A debauched Hollywood movie actor tries to piece together one wild night in Miami years earlier which remains a drug-induced blur, and soon finds out that some questions about his past are best left unanswered.
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Matty is a film star who is tired of Hollywood life and moves to Miami, where he makes a proposal to his girlfriend Annie. She is not ready to marry him, and it is revealed that she had an abortion. Depressed because he lost his baby (though it was him who initially asked for abortion), Matty, together with his friend Micky, go on a wild night, they meet a waitress also called Annie and in the end of the night Matty passes out. A year and a half later Matty lives in New York, leads a clean life visiting AA meetings and has a relationship with attractive blonde Susan. He is still obsessed with Annie and returns to Miami, where unexpected news about Annie 2 (the waitress) waits for him. Written by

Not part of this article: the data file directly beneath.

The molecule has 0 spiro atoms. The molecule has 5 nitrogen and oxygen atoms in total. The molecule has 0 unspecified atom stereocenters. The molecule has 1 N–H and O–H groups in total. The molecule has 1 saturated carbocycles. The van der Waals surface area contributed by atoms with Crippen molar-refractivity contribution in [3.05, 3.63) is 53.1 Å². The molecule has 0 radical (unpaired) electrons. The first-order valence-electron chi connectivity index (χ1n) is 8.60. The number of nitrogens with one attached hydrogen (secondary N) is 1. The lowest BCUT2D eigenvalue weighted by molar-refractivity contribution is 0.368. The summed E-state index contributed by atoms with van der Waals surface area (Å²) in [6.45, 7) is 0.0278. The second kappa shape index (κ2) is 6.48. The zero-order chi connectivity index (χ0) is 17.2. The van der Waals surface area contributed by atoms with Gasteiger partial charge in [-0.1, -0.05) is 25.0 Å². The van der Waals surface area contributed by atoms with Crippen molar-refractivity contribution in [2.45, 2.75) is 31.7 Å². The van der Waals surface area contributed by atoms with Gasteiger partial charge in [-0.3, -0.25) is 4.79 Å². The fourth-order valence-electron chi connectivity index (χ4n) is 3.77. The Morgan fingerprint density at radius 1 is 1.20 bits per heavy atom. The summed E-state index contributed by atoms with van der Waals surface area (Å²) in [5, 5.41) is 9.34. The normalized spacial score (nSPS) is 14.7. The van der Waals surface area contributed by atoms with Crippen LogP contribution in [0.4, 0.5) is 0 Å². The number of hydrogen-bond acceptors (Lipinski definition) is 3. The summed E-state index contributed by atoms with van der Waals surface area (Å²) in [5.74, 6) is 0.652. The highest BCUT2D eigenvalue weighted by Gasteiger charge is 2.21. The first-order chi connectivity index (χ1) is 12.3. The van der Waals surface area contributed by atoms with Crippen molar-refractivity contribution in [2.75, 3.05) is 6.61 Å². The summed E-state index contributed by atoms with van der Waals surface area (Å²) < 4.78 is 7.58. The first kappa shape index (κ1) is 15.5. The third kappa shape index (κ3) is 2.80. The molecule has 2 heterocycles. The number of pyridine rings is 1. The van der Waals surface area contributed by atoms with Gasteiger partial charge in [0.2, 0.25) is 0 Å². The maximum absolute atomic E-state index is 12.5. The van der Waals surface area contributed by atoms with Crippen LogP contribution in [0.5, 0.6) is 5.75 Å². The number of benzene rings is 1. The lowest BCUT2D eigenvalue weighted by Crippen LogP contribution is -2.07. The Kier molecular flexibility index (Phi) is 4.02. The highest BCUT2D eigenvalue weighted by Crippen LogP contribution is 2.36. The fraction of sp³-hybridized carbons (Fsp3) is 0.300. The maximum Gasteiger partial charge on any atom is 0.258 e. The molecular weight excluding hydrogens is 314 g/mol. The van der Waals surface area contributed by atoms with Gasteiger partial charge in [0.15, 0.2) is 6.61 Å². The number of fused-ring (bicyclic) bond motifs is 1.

It takes a while to get into the movie's mood - Modine's druggy trawl through a razor-sharp Miami is not very well differentiated despite Ferrara's excellent handling, teetering at the edge of surrender to the prevailing decadence but always retaining a distinct alienation and fascinated disgust. Later on the style becomes more tightly formal and controlled, befitting Modine's cleared up state, and Ferrara's portrayal of his obsession and disquietude is very effective in a more conventionally expositional way. Towards the end the mechanics of the ultimate revelation really take over, but Hopper's final long profane shouting fit at Modine after he learns the truth is too hard-hitting to be set aside, and the high-risk final image is oddly touching - the movie is a plausible account of a true lost soul grappling for stability in a world of temptation and internal darkness, with neat (albeit stunt) casting.
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